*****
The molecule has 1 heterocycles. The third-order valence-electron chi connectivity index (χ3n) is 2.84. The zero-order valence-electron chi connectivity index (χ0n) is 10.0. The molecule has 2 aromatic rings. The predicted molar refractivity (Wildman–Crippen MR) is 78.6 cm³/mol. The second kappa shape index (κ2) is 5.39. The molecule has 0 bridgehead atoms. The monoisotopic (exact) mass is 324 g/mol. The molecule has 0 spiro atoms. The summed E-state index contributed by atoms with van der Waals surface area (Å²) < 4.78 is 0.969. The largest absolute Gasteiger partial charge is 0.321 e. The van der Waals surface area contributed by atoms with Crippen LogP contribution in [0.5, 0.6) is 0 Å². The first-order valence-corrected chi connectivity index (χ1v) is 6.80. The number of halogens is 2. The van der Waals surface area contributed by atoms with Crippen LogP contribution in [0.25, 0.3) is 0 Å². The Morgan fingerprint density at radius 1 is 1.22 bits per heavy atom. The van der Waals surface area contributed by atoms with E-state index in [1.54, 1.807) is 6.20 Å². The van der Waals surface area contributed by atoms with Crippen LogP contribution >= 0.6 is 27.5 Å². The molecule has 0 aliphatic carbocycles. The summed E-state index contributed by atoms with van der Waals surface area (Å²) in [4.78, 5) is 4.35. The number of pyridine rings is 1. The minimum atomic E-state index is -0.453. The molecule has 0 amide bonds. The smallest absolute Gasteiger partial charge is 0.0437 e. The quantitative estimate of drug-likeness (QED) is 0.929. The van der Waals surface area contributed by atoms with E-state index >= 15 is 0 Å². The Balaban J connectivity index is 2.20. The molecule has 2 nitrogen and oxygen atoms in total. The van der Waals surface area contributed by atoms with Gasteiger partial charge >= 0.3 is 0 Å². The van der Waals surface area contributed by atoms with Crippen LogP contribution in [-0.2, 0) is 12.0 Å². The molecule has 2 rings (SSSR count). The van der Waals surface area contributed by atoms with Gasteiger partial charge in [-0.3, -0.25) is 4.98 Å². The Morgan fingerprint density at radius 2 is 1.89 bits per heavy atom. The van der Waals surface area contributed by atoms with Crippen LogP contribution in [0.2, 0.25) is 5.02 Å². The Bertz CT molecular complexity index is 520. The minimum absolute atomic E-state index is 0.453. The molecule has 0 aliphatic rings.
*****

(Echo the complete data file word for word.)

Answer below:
The molecule has 1 heterocycles. The third-order valence-electron chi connectivity index (χ3n) is 2.84. The zero-order valence-electron chi connectivity index (χ0n) is 10.0. The molecule has 2 aromatic rings. The predicted molar refractivity (Wildman–Crippen MR) is 78.6 cm³/mol. The second kappa shape index (κ2) is 5.39. The molecule has 0 bridgehead atoms. The monoisotopic (exact) mass is 324 g/mol. The molecule has 0 spiro atoms. The summed E-state index contributed by atoms with van der Waals surface area (Å²) < 4.78 is 0.969. The largest absolute Gasteiger partial charge is 0.321 e. The van der Waals surface area contributed by atoms with Crippen LogP contribution in [0.5, 0.6) is 0 Å². The first-order valence-corrected chi connectivity index (χ1v) is 6.80. The number of halogens is 2. The van der Waals surface area contributed by atoms with Crippen LogP contribution in [0.25, 0.3) is 0 Å². The Morgan fingerprint density at radius 1 is 1.22 bits per heavy atom. The van der Waals surface area contributed by atoms with E-state index in [1.54, 1.807) is 6.20 Å². The van der Waals surface area contributed by atoms with Crippen LogP contribution >= 0.6 is 27.5 Å². The molecule has 0 aliphatic carbocycles. The summed E-state index contributed by atoms with van der Waals surface area (Å²) in [4.78, 5) is 4.35. The number of pyridine rings is 1. The minimum atomic E-state index is -0.453. The molecule has 0 amide bonds. The smallest absolute Gasteiger partial charge is 0.0437 e. The quantitative estimate of drug-likeness (QED) is 0.929. The van der Waals surface area contributed by atoms with E-state index >= 15 is 0 Å². The Balaban J connectivity index is 2.20. The molecule has 2 nitrogen and oxygen atoms in total. The van der Waals surface area contributed by atoms with Gasteiger partial charge >= 0.3 is 0 Å². The van der Waals surface area contributed by atoms with Crippen LogP contribution in [-0.2, 0) is 12.0 Å². The molecule has 2 rings (SSSR count). The van der Waals surface area contributed by atoms with Gasteiger partial charge in [-0.3, -0.25) is 4.98 Å². The Morgan fingerprint density at radius 2 is 1.89 bits per heavy atom. The van der Waals surface area contributed by atoms with Crippen LogP contribution in [0.2, 0.25) is 5.02 Å². The Bertz CT molecular complexity index is 520. The minimum absolute atomic E-state index is 0.453. The molecule has 0 aliphatic rings.